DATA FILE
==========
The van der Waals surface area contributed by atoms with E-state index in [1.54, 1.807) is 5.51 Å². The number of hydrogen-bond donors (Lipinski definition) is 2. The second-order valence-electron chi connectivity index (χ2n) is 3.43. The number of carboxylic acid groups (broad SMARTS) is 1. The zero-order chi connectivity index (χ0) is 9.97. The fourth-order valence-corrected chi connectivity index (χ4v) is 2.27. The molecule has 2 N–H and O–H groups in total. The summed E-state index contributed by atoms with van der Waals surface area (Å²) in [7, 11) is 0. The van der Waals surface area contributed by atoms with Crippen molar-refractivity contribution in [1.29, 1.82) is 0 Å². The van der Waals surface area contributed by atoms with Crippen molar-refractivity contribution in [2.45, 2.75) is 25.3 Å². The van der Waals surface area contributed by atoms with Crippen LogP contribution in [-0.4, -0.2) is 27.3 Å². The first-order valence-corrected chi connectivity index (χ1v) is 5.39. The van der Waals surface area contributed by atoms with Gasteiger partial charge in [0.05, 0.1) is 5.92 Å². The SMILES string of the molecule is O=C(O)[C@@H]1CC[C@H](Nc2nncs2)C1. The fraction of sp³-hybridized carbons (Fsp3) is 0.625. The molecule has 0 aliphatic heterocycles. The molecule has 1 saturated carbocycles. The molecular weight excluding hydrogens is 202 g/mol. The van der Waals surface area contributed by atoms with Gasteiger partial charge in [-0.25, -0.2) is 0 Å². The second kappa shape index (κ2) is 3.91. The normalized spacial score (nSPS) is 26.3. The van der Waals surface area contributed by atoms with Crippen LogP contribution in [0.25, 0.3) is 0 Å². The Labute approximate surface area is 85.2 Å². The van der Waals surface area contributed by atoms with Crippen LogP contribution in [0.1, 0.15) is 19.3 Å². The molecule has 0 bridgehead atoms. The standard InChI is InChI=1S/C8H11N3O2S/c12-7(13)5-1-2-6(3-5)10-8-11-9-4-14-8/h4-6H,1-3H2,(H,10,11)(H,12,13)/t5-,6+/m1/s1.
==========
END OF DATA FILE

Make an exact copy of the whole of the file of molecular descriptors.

The van der Waals surface area contributed by atoms with E-state index in [1.54, 1.807) is 5.51 Å². The number of hydrogen-bond donors (Lipinski definition) is 2. The second-order valence-electron chi connectivity index (χ2n) is 3.43. The number of carboxylic acid groups (broad SMARTS) is 1. The zero-order chi connectivity index (χ0) is 9.97. The fourth-order valence-corrected chi connectivity index (χ4v) is 2.27. The molecule has 2 N–H and O–H groups in total. The summed E-state index contributed by atoms with van der Waals surface area (Å²) in [7, 11) is 0. The van der Waals surface area contributed by atoms with Crippen molar-refractivity contribution in [1.29, 1.82) is 0 Å². The van der Waals surface area contributed by atoms with Crippen molar-refractivity contribution in [2.45, 2.75) is 25.3 Å². The van der Waals surface area contributed by atoms with Crippen LogP contribution in [-0.4, -0.2) is 27.3 Å². The first-order valence-corrected chi connectivity index (χ1v) is 5.39. The van der Waals surface area contributed by atoms with Gasteiger partial charge in [0.05, 0.1) is 5.92 Å². The SMILES string of the molecule is O=C(O)[C@@H]1CC[C@H](Nc2nncs2)C1. The fraction of sp³-hybridized carbons (Fsp3) is 0.625. The molecule has 0 aliphatic heterocycles. The molecule has 1 saturated carbocycles. The molecular weight excluding hydrogens is 202 g/mol. The van der Waals surface area contributed by atoms with Gasteiger partial charge in [-0.25, -0.2) is 0 Å². The second kappa shape index (κ2) is 3.91. The normalized spacial score (nSPS) is 26.3. The van der Waals surface area contributed by atoms with Crippen LogP contribution in [0.25, 0.3) is 0 Å². The Labute approximate surface area is 85.2 Å². The van der Waals surface area contributed by atoms with Crippen LogP contribution in [0.1, 0.15) is 19.3 Å². The molecule has 0 bridgehead atoms. The standard InChI is InChI=1S/C8H11N3O2S/c12-7(13)5-1-2-6(3-5)10-8-11-9-4-14-8/h4-6H,1-3H2,(H,10,11)(H,12,13)/t5-,6+/m1/s1.